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G.R. No. 114337 September 29, 1995


-Petitioner Nitto Enterprises, a company engaged in the sale of glass and aluminum products,

- it is hired Roberto Capili sometime in May 1990 as an apprentice machinist, molder and core maker as
evidenced by an apprenticeship agreement for a period of six (6) months from May 28, 1990 to
November 28, 1990

-with a daily wage rate of P66.75 which was 75% of the applicable minimum wage.

-At around 1:00 p.m. of August 2, 1990,

-Roberto Capili who was handling a piece of glass which he was working on,

-accidentally hit and injured the leg of an office secretary who was treated at a nearby hospital.

-Later that same day, after office hours, private respondent entered a workshop

-within the office premises which was not his work station.

- There, he operated one of the power press machines without authority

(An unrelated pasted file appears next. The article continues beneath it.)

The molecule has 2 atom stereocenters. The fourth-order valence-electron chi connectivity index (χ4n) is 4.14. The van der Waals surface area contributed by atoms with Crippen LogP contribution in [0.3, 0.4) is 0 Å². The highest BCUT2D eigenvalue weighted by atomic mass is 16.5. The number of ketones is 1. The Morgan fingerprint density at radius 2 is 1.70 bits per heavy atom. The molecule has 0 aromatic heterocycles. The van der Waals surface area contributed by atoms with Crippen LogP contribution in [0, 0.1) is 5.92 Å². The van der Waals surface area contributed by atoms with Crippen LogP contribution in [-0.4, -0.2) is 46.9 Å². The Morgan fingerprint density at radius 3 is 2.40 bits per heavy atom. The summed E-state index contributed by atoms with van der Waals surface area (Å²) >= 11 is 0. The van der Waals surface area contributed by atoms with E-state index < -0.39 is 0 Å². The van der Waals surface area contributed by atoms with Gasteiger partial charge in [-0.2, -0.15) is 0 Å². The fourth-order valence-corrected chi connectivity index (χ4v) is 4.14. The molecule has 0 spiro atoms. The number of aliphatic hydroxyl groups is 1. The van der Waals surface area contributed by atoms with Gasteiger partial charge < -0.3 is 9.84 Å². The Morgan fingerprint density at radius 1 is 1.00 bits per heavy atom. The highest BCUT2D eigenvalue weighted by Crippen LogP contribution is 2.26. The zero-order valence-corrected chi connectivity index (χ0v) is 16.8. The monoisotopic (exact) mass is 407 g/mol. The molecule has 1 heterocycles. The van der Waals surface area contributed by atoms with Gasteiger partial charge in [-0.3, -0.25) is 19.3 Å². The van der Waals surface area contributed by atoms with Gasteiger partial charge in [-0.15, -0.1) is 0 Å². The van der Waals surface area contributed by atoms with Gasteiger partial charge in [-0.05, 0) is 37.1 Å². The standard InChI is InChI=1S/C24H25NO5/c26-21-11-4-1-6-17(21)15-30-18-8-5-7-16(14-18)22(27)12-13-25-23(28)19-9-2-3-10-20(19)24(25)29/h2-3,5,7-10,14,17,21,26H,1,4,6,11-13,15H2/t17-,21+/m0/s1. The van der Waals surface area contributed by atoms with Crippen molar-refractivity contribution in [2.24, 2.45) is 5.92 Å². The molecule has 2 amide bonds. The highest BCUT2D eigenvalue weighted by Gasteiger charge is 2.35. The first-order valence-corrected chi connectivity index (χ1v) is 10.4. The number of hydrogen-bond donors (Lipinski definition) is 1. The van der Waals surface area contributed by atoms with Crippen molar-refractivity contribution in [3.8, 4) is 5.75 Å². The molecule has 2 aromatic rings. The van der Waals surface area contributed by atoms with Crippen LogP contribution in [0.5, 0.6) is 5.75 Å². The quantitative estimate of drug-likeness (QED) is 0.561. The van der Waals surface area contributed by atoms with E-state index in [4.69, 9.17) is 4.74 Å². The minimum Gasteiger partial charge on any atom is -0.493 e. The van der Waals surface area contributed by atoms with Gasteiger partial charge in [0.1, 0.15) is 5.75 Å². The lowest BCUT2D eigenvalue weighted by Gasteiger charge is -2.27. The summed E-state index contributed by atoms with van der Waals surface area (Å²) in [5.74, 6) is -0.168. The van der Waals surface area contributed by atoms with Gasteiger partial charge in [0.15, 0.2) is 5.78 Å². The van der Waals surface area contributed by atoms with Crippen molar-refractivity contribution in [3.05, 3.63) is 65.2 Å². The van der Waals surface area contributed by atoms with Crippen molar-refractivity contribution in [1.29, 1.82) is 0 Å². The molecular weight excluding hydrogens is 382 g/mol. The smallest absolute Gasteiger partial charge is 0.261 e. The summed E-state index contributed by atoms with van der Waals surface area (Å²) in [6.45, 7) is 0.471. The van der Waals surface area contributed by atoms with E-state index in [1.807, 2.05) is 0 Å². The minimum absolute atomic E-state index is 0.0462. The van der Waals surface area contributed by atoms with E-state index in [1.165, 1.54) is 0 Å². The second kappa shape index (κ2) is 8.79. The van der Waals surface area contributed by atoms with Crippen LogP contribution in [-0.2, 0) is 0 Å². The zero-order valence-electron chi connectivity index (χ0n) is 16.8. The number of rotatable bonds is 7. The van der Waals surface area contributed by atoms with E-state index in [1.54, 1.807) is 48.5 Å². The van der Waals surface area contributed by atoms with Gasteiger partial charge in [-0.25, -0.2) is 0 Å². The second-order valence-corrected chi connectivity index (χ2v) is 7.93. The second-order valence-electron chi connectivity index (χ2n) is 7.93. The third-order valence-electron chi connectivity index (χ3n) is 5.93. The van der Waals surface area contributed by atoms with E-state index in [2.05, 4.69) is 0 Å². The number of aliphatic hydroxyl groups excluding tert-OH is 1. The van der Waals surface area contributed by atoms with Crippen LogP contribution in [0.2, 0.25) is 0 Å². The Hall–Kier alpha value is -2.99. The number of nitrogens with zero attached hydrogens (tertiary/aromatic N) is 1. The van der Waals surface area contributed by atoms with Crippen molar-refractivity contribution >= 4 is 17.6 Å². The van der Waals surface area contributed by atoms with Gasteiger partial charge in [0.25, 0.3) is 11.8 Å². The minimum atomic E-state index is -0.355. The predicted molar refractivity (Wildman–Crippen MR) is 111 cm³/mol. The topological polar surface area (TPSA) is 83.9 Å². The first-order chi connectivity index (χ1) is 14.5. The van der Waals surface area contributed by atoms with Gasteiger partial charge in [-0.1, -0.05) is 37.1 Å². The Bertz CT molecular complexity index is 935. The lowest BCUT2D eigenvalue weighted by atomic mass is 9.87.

-and in the process he injured his left thumb.

- Petitioner spent the amount of P1,023.04 to cover the medication of private respondent.


-On August 3, 1990 private respondent executed a Quitclaim and Release in favor of petitioner

- for and in consideration of the sum of P1,912.79.

-Three days after, private respondent formally filed before the NLRC Arbitration Branch, National Capital Region
a complaint for illegal dismissal and payment of other monetary benefits.

- Labor Arbiter rendered his decision finding the termination of private respondent as valid and dismissing the
money claim for lack of merit.

-Labor Arbiter gave two reasons

-for ruling that the dismissal of Roberto Capilian was valid.